Barbara Dockar-Drysdale’s first paper, reflecting on some aspect of her work at the Mulberry Bush.
By Patrick Tomlinson | Published in The goodenoughcaring Journal, Vol. 14, December 2013. Communicating with Traumatised Children is the text of Patrick Tomlinson’s Lecture for Foster and Residential Carers in Japan, October 2013. From the Introduction… It is important to understand the nature of trauma, how it impacts on child development and the kind of […]
A talk given to the Borstal Assistant Governors’ Conference, held at King Alfred’s College, Winchester, April 1967
Every teacher has at some stage faced the frustration of seeing a child who has been showing great improvement suddenly relapse or a child who is doing good work deliberately spoil it. This paper is an exploration of some of the difficulties children face when ‘getting better’ in an attempt to understand why this happens
Eric J Miller’s introduction to this paper begins:
“Over the last 25 years I have had the privilege of working as a consultant with a number of organisations led by the founding entrepreneur. In several cases this was a woman. These female-led organisations have varied in size, from a score or so of people to several hundred, and been engaged in differing tasks, in both the commercial and non-profit sectors. One had an all-female membership. They nevertheless seem to have had in common a distinctive underlying dynamic. In this brief paper, my purpose is to describe that dynamic and offer a hypothesis that may go some way to explain it.”
By Adrian Ward. From the Introduction… In the middle of the summer of 2011, an extraordinary whirlwind of public disorder swept briefly through London and a number of other English towns and cities. These ‘riots’ were apparently triggered by conflict in Tottenham between police and the friends and relatives of a young man who had been shot dead […]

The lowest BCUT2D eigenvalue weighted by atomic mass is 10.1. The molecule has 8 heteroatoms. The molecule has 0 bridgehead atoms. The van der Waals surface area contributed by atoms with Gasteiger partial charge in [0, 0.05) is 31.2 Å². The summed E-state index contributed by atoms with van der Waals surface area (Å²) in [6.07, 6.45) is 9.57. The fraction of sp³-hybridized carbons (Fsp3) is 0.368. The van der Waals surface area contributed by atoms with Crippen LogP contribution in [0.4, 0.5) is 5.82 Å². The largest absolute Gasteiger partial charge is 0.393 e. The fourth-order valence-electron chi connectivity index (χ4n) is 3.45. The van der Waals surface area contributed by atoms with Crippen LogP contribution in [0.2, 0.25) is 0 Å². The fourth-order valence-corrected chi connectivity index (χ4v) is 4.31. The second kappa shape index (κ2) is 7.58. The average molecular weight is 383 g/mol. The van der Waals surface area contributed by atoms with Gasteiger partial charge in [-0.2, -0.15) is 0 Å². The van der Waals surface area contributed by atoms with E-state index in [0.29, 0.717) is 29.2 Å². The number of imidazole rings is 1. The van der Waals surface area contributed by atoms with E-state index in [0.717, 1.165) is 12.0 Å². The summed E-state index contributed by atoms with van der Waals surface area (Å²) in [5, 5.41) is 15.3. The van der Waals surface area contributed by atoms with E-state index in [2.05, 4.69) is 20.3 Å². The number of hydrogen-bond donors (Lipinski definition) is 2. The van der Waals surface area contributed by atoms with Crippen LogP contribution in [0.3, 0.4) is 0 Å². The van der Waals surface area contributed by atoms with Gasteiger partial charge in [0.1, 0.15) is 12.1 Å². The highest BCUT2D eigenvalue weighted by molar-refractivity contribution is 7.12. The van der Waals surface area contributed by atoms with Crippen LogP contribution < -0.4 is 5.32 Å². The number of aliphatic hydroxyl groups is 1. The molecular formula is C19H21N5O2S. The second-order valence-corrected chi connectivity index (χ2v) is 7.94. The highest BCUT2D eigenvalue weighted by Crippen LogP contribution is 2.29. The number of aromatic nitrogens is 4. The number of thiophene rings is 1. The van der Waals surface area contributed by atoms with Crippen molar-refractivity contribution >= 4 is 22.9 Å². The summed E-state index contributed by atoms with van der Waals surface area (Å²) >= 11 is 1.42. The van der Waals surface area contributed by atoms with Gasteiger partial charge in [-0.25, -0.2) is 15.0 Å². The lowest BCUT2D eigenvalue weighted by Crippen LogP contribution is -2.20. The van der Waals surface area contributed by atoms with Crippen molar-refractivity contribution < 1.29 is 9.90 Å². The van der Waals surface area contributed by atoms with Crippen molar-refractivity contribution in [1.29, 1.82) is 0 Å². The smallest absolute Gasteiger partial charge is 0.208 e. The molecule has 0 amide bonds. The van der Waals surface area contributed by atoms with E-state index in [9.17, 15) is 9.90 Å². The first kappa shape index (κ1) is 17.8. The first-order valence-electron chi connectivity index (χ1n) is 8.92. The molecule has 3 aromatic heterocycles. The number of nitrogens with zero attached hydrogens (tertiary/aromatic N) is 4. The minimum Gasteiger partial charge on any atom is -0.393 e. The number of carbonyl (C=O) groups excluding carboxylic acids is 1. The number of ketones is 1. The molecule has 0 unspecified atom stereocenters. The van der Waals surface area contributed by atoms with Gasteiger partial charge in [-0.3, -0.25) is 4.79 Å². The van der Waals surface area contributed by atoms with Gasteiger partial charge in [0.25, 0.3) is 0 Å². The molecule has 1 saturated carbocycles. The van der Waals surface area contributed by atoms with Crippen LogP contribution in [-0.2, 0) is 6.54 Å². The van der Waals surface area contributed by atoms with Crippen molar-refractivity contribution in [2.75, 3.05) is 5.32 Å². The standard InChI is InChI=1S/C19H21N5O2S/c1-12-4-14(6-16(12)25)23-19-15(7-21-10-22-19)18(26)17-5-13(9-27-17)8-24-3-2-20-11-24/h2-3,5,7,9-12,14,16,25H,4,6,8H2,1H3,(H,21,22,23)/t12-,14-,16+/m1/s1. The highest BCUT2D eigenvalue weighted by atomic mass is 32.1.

By Peter Wilson | Text of a lecture given to mark the life and work of Jane Blom-Cooper. From the Introduction… The main thrust of this lecture is to attempt to link the tension between the young and the old, and the tension between condemnation and understanding, with a plea for some kind of integration; […]
By Richard Rollinson | This paper was given to a conference organised by the Scottish Institute of Residential Child Care. From the Introduction… Several weeks ago I realised that this was a very special occasion, not simply because I’d been asked to give the opening and keynote address, and hence my ego had been polished […]
This paper was written for the occasion of the sixtieth anniversary of the founding of the Mulberry Bush School, and presented at the Community Housing and Therapy Conference ‘therapeutic environments’ held in London, December 2008. The paper explores some historical influences on the development of the school and how these have shaped the evolution of the relationship between the theory and practice of the therapeutic task.